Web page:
We note that cross was permitted on the question of Schneiders' exposure to criminal charges, the amount of jail time he might have faced on the charges he avoided, the fact that he received probation instead of a possible jail term, and the fine that might have been imposed if he had not cooperated. Defense counsel was permitted to ask Schneiders, without explicit reference to statutory forfeiture, whether the witness "didn't want to lose any of the money coming [to him] from API." (R. at 297-98). This question was presented to Schneiders in varied forms several times during cross-examination. (R. at 309 and 316). Defense counsel examined Schneiders as to whether he "wanted to pay the least amount of punishment, whether it be jail, fine or other consequences, as possible," and whether he was "scared that [he] would not get the cooperation of the government in the reduction of the charges in the limiting [of] the seriousness of them and in minimizing the consequences if [he] did anything except cooperate by doing what the government wanted him to do." (Supp.App. for Appellee at 176.)


We determine that in the full context of all the testimony and in light of defense counsel's extensive cross-examination, the district court's limitation on one line of inquiry did not rise to the level of an abuse of the district court's discretion, nor did it unduly prejudice the case or violate the defendants' right to confront an adverse witness. In any event, any such error would have been harmless.


In Delaware v. Van Arsdall, the Supreme Court explained the criteria for determining whether a limiting error is harmless. The factors the Court examined included "the importance of the witnesses' testimony in the prosecution's case, whether the testimony was cumulative, the presence or absence of evidence corroborating or contradicting the testimony of the witness on material points, the extent of cross-examination otherwise permitted, and, of course, the overall strength of the prosecution's case." 475 U.S. at 684, 106 S.Ct. at 1438.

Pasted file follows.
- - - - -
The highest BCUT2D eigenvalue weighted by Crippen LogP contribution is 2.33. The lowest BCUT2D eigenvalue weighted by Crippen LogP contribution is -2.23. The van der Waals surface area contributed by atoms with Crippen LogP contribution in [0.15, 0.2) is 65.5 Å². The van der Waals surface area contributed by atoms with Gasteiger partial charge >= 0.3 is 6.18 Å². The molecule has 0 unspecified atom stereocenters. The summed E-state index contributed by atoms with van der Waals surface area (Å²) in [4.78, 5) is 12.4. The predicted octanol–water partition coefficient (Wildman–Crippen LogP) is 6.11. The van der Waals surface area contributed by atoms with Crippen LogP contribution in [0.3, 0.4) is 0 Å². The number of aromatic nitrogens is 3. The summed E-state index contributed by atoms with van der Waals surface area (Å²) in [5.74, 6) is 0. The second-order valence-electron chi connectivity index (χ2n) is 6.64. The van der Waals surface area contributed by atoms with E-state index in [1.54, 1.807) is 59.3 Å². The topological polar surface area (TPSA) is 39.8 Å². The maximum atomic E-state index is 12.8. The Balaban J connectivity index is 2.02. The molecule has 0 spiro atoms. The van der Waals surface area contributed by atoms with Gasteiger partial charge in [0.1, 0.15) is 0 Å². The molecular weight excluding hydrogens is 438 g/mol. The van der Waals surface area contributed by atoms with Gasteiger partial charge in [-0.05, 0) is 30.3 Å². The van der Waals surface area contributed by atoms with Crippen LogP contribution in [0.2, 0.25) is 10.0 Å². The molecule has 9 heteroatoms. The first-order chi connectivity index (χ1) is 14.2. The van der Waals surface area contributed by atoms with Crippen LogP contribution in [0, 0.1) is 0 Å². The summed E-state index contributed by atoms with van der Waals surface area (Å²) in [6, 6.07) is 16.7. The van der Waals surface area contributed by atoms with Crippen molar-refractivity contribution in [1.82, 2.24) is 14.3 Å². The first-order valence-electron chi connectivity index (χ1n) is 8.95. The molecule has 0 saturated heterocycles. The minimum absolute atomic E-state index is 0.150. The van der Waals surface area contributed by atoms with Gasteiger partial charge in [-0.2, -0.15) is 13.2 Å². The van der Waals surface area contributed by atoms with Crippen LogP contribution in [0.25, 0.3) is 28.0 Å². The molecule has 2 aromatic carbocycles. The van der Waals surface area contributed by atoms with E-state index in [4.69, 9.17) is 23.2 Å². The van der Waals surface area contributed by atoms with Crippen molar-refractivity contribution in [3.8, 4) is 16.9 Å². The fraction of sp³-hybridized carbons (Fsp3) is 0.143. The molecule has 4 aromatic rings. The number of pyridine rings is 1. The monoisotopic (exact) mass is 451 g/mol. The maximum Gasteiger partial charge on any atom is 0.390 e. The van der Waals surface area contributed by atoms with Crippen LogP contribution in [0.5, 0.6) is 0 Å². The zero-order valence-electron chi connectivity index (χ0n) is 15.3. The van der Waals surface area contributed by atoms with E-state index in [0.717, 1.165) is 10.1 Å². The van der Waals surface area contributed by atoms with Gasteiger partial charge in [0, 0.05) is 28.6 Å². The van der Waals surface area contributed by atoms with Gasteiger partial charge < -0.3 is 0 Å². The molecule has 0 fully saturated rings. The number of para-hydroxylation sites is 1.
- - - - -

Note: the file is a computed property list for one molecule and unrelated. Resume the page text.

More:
Although the district court in the present case acted within its discretion, we express concern regarding the restriction of defense counsel's line of inquiry. We have suggested bifurcation of the guilt phase and the forfeiture phase as an accommodation of the defendant's right to decline to testify at the trial of his guilt, while preserving his option to testify against potential forfeiture penalties. Questioning the government witness' motive to avoid statutory forfeiture in the defendant's cross-examination of the witness would not have significantly impeded the substantive policy concerns which bifurcation is intended to promote. Bifurcation does not primarily aim to keep the notion of a potential forfeiture penalty out of the minds of jurors during the guilt phase of trial, but rather is primarily a device that safeguards the defendant's rights.


Even deferring, however, to the notion that "wide latitude should be afforded [cross-examination] where a genuine issue of credibility exists," United States v. Rockwell, 781 F.2d 985, 988 (3d Cir.1986) (quoting Harris v. United States, 371 F.2d 365, 367 (9th Cir.1967)), by the Van Arsdall standard, we find that the trial court was within its discretion in limiting defense counsel's inquiry to general terms on the issue of forfeiture. The limitation was not substantial in light of the full context of Sarbello's opportunity to impeach the witness. In any event, we are confident that the limitation did not effect the outcome of the trial, and hence that the limitation was so harmless that a retrial is not warranted.



Finally, Sarbello contests a contempt finding against him made on the basis that he violated the district court's pre-trial restraining order when he authorized payment of his and Centurione's defense attorney's fees out of the assets of the RICO enterprise.